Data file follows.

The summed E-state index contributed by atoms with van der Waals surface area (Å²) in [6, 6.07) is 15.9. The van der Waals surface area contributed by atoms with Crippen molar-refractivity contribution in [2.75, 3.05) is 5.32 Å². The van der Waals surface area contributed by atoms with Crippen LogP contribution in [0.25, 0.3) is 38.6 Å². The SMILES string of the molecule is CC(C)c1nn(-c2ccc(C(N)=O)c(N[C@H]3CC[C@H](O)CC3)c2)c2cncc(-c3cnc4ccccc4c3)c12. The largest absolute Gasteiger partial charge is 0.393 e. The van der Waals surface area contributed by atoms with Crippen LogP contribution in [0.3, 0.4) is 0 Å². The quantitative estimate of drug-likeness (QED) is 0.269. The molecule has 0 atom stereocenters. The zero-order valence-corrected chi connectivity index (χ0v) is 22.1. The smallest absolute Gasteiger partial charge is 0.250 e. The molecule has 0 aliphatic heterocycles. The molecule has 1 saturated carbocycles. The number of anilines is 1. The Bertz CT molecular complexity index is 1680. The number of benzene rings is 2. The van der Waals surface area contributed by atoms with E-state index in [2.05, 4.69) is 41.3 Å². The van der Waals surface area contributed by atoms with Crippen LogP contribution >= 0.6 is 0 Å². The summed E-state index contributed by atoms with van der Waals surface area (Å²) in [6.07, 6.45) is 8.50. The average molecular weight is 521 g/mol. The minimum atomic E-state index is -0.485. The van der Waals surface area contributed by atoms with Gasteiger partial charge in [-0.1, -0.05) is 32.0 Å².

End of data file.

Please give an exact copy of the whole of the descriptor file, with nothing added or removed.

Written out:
The summed E-state index contributed by atoms with van der Waals surface area (Å²) in [6, 6.07) is 15.9. The van der Waals surface area contributed by atoms with Crippen molar-refractivity contribution in [2.75, 3.05) is 5.32 Å². The van der Waals surface area contributed by atoms with Crippen LogP contribution in [0.25, 0.3) is 38.6 Å². The SMILES string of the molecule is CC(C)c1nn(-c2ccc(C(N)=O)c(N[C@H]3CC[C@H](O)CC3)c2)c2cncc(-c3cnc4ccccc4c3)c12. The largest absolute Gasteiger partial charge is 0.393 e. The van der Waals surface area contributed by atoms with Crippen LogP contribution in [0.3, 0.4) is 0 Å². The quantitative estimate of drug-likeness (QED) is 0.269. The molecule has 0 atom stereocenters. The zero-order valence-corrected chi connectivity index (χ0v) is 22.1. The smallest absolute Gasteiger partial charge is 0.250 e. The molecule has 0 aliphatic heterocycles. The molecule has 1 saturated carbocycles. The number of anilines is 1. The Bertz CT molecular complexity index is 1680. The number of benzene rings is 2. The van der Waals surface area contributed by atoms with E-state index in [2.05, 4.69) is 41.3 Å². The van der Waals surface area contributed by atoms with Crippen LogP contribution >= 0.6 is 0 Å². The summed E-state index contributed by atoms with van der Waals surface area (Å²) in [6.07, 6.45) is 8.50. The average molecular weight is 521 g/mol. The minimum atomic E-state index is -0.485. The van der Waals surface area contributed by atoms with Gasteiger partial charge in [-0.1, -0.05) is 32.0 Å².